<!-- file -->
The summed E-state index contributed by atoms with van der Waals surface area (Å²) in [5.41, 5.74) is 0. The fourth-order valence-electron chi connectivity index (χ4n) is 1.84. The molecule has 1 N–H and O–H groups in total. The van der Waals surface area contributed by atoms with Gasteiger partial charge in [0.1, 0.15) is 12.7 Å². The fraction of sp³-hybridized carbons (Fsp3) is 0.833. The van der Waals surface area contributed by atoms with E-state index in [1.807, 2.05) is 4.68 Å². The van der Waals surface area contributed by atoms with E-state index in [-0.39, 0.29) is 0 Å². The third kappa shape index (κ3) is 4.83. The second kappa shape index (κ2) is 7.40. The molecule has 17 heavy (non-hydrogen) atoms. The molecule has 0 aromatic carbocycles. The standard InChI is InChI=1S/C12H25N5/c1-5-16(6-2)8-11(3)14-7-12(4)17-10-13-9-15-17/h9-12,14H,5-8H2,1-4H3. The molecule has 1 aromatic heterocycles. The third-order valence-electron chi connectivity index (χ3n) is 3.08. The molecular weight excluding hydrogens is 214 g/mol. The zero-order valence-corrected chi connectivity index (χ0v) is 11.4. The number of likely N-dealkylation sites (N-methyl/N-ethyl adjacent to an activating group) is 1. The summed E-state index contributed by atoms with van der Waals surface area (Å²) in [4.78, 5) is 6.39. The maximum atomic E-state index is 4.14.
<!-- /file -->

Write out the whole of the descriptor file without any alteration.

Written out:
The summed E-state index contributed by atoms with van der Waals surface area (Å²) in [5.41, 5.74) is 0. The fourth-order valence-electron chi connectivity index (χ4n) is 1.84. The molecule has 1 N–H and O–H groups in total. The van der Waals surface area contributed by atoms with Gasteiger partial charge in [0.1, 0.15) is 12.7 Å². The fraction of sp³-hybridized carbons (Fsp3) is 0.833. The van der Waals surface area contributed by atoms with E-state index in [1.807, 2.05) is 4.68 Å². The van der Waals surface area contributed by atoms with E-state index in [-0.39, 0.29) is 0 Å². The third kappa shape index (κ3) is 4.83. The second kappa shape index (κ2) is 7.40. The molecule has 17 heavy (non-hydrogen) atoms. The molecule has 0 aromatic carbocycles. The standard InChI is InChI=1S/C12H25N5/c1-5-16(6-2)8-11(3)14-7-12(4)17-10-13-9-15-17/h9-12,14H,5-8H2,1-4H3. The molecule has 1 aromatic heterocycles. The third-order valence-electron chi connectivity index (χ3n) is 3.08. The molecular weight excluding hydrogens is 214 g/mol. The zero-order valence-corrected chi connectivity index (χ0v) is 11.4. The number of likely N-dealkylation sites (N-methyl/N-ethyl adjacent to an activating group) is 1. The summed E-state index contributed by atoms with van der Waals surface area (Å²) in [4.78, 5) is 6.39. The maximum atomic E-state index is 4.14.